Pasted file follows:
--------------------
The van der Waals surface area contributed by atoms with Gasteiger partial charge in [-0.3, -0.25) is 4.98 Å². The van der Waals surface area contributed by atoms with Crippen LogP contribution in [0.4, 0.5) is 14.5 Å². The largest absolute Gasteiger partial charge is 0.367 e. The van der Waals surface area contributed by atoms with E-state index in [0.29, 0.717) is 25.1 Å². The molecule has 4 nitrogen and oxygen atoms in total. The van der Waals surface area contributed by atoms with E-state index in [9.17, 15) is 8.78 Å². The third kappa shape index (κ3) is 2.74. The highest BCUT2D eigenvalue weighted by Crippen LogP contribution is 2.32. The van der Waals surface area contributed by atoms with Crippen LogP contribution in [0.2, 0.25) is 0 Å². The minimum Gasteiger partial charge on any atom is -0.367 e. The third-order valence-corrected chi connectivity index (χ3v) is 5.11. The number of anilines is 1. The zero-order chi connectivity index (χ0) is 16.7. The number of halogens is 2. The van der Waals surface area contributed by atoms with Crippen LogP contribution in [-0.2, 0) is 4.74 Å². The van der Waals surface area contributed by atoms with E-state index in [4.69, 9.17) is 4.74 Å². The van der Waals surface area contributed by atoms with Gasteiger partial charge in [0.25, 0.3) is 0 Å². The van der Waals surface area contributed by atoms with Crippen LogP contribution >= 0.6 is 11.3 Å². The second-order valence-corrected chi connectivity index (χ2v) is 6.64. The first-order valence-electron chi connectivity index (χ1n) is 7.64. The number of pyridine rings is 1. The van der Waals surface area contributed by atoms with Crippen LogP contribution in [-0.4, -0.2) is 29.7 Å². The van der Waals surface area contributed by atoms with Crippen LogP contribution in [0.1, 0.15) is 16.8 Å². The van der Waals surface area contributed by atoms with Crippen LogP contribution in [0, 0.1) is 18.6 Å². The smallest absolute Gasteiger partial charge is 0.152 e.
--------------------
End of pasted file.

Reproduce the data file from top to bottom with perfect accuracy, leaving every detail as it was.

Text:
The van der Waals surface area contributed by atoms with Gasteiger partial charge in [-0.3, -0.25) is 4.98 Å². The van der Waals surface area contributed by atoms with Crippen LogP contribution in [0.4, 0.5) is 14.5 Å². The largest absolute Gasteiger partial charge is 0.367 e. The van der Waals surface area contributed by atoms with E-state index in [0.29, 0.717) is 25.1 Å². The molecule has 4 nitrogen and oxygen atoms in total. The van der Waals surface area contributed by atoms with E-state index in [9.17, 15) is 8.78 Å². The third kappa shape index (κ3) is 2.74. The highest BCUT2D eigenvalue weighted by Crippen LogP contribution is 2.32. The van der Waals surface area contributed by atoms with Crippen LogP contribution in [0.2, 0.25) is 0 Å². The minimum Gasteiger partial charge on any atom is -0.367 e. The third-order valence-corrected chi connectivity index (χ3v) is 5.11. The number of anilines is 1. The zero-order chi connectivity index (χ0) is 16.7. The number of halogens is 2. The van der Waals surface area contributed by atoms with Crippen LogP contribution in [-0.2, 0) is 4.74 Å². The van der Waals surface area contributed by atoms with E-state index in [4.69, 9.17) is 4.74 Å². The van der Waals surface area contributed by atoms with Gasteiger partial charge in [0.25, 0.3) is 0 Å². The van der Waals surface area contributed by atoms with Crippen LogP contribution >= 0.6 is 11.3 Å². The second-order valence-corrected chi connectivity index (χ2v) is 6.64. The first-order valence-electron chi connectivity index (χ1n) is 7.64. The number of pyridine rings is 1. The van der Waals surface area contributed by atoms with Crippen LogP contribution in [-0.4, -0.2) is 29.7 Å². The van der Waals surface area contributed by atoms with Crippen LogP contribution in [0.1, 0.15) is 16.8 Å². The van der Waals surface area contributed by atoms with Crippen LogP contribution in [0, 0.1) is 18.6 Å². The smallest absolute Gasteiger partial charge is 0.152 e.